The title is simple for this week! This isn’t entirely cause my creative cells stopped, however they are most certainly tired after an entire week of concerts.
The reason for the simple title is because I see no better way to word it. This is that simple, Technology is a force for equity, that should not be a question. Looking at this debate statement literally, not allowing the side conversations to become an influence: technology can and is used as a way to support students who struggle more, in a way that all students are on a level playing ground for learning. In particular, Google read & Write and similar applications are literally making it so students with disabilities could potentially learn in the standard classroom, simply with some assistance from the applications. And even if they don’t go to a standard classroom, their level of learning could potentially be a lot closer to that of standard students because of the equity this application creates.
There is the argument about poverty and whether people can afford technology. I recall during the 2016 library funcing scare, one good comment that came from Minister Don Morgan was the idea that “access to computers” is basically an essential service to survival in the workforce and society. While i did not agree with his defunding of libraries at the time, he did have a very good point with this idea. We will always have poverty, but society has to work to improve this poverty.
Another argument surrounds knowledge about computers. You can’t just throw technology at someone and expect them to know how to use it. This was what came from the One Laptop Per Child initiative, the studies showed minimal increase in learning and enhancement to education, and it is mainly blamed on the fact that they did not know how to use laptops efficiently.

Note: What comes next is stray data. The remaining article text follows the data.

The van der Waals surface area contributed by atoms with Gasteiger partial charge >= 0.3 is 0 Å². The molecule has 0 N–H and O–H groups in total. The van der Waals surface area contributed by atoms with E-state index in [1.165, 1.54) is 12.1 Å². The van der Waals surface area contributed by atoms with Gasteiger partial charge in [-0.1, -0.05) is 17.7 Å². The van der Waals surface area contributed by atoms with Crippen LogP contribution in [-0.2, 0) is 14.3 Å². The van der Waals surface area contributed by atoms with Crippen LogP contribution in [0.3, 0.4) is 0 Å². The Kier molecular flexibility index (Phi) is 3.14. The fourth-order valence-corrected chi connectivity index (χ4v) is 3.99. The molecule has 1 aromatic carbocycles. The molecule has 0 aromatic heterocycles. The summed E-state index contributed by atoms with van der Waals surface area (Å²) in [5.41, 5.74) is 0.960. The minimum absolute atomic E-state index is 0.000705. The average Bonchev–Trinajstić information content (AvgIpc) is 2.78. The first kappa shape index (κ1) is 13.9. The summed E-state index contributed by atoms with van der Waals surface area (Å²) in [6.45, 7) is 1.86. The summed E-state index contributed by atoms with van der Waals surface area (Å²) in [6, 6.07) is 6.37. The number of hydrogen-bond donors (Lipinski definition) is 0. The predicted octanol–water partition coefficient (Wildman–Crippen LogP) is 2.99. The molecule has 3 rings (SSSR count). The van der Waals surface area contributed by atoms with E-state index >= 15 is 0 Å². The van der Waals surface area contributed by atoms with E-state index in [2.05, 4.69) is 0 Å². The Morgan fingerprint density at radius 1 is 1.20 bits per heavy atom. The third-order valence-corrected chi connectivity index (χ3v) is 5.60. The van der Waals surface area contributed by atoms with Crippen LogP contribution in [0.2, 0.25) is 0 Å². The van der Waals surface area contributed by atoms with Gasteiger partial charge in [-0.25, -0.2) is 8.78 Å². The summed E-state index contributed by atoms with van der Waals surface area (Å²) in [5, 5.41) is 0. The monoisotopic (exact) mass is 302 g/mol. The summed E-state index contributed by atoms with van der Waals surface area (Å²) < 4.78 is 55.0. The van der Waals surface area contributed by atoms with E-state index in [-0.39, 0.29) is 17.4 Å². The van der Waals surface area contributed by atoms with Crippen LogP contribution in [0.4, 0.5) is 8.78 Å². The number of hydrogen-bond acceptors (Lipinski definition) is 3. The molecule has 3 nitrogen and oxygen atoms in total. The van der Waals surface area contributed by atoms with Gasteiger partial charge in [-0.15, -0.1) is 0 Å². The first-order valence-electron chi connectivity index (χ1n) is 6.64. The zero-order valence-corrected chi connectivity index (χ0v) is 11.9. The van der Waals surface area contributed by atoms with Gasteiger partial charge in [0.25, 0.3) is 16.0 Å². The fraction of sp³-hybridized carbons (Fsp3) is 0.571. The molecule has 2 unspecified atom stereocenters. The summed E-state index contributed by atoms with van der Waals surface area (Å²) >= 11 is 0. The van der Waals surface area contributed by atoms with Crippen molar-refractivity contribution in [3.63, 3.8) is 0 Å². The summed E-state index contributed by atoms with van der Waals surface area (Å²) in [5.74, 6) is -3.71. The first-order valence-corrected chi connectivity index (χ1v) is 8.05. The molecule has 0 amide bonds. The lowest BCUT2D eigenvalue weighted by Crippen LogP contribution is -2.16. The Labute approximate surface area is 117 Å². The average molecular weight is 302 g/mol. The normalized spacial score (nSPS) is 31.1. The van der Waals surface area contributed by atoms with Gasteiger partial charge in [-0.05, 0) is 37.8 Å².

There is no perfect solution to that, however I do believe the libraries play a very important role in this. The idea and philosophy of modern libraries, and especially Saskatchewan SILS, is that they are to be a medium where every person in society, no matter your age, background, or wealth will have the chance to access information and knowledge. The Saskatchewan libraries try their hardest to provide access to as much information and services as possible, which is why we are seeing more than books appear (e.g. 3D printing services, programming tutorials, an entire soundproof recording studio). While not perfect, i believe this use of the library to educate people on the usage of technology, and provide access to it, is the way we have to go to at least battle poverty on this idea.
Another consideration: a library is suppose to be a force for equity in itself, so the fact that our libraries are looking towards technology services as an offering should be another cue that technology is inherently a force for equity.
So while there might be some concerns about failed projects of the past, or the affects of poverty, I believe that in simplest form technology is absolutely a force for equity. As such, when the other variables are readded, I believe this just means we need to work harder to ensure this force for equity is achieved. Solutions can be synthesised and implemented, but only if we accept that the problem is there and try to fix it. If we decide instead to prevent equity because it might not work, we will never know if it would have worked, and we also will never be solving the inequality in the first place.
The only way to fight inequality and poverty is to try. If we don’t try, we will never know if equity can be achieved, and in turn you end up supporting and strengthening inequality, an idea I would assume most people don’t want to support.